The FTC has great resources to help you avoid being victimized. Go to ftc.gov and subscribe to consumer alerts, or search for “National Consumer Protection Week” to find upcoming events on Twitter and Facebook. You’ll find information on how to report a scam or file a complaint at nasaa.org, the site for the North American Securities Administrators Association, which represents state and provincial securities regulators in the United States, Canada and Mexico.
I teach a monthly financial workshop at my church. For the rest of this year, each time we meet, I’m highlighting various scams. I’m concerned about the many people who will be taken in by charlatans capitalizing on the crisis in Ukraine. The losses for some can be financially devastating. Things are so bad that we all have to make it a habit to talk about, post and warn our family and friends. This is going to take a village.
It’s not enough to say, “If it looks too good to be true, it probably is,” when the pitch appears to be from someone a person trusts.
If you get a direct message and the greeting is general, such as “How are you?” or something similar, suspect it right away. And please never send money to anyone who reaches out to you via social media, even if it appears to be a desperate friend or family member. Scammers can easily steal a photo and bio information and create a fake account. They can hijack a person’s email account so it looks real. They can steal just enough personal information to make their con appear legit.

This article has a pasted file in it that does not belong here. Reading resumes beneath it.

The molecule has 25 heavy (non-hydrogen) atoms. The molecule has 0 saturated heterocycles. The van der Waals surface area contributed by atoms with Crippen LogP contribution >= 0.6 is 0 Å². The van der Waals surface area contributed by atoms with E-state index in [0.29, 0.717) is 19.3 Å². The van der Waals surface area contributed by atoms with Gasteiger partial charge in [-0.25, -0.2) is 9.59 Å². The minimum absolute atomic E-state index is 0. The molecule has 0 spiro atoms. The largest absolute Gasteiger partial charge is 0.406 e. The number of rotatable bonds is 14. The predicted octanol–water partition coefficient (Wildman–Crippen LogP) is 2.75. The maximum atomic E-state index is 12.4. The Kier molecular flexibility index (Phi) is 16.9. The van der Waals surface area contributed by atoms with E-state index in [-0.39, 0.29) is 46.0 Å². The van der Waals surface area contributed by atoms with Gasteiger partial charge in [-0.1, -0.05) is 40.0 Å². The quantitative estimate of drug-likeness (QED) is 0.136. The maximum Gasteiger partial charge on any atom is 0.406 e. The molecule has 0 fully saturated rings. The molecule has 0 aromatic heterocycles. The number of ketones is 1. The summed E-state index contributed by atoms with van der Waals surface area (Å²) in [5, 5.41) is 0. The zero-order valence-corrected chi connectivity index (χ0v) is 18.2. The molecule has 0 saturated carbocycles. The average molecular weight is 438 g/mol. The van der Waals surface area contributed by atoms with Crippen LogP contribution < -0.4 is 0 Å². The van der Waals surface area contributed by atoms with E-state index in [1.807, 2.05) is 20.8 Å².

If you want to help Ukrainians, take the time to check out a charitable appeal.
Here’s how Americans can donate to help people in Ukraine
To avoid a scam using the conflict in Ukraine or any other current event, start with the premise that every direct message, link, email or text is fake and work from there. This should be your default response to any contact you did not initiate.
Trust nothing. Verify everything.
Paranoia is your protection from losing your hard-earned money.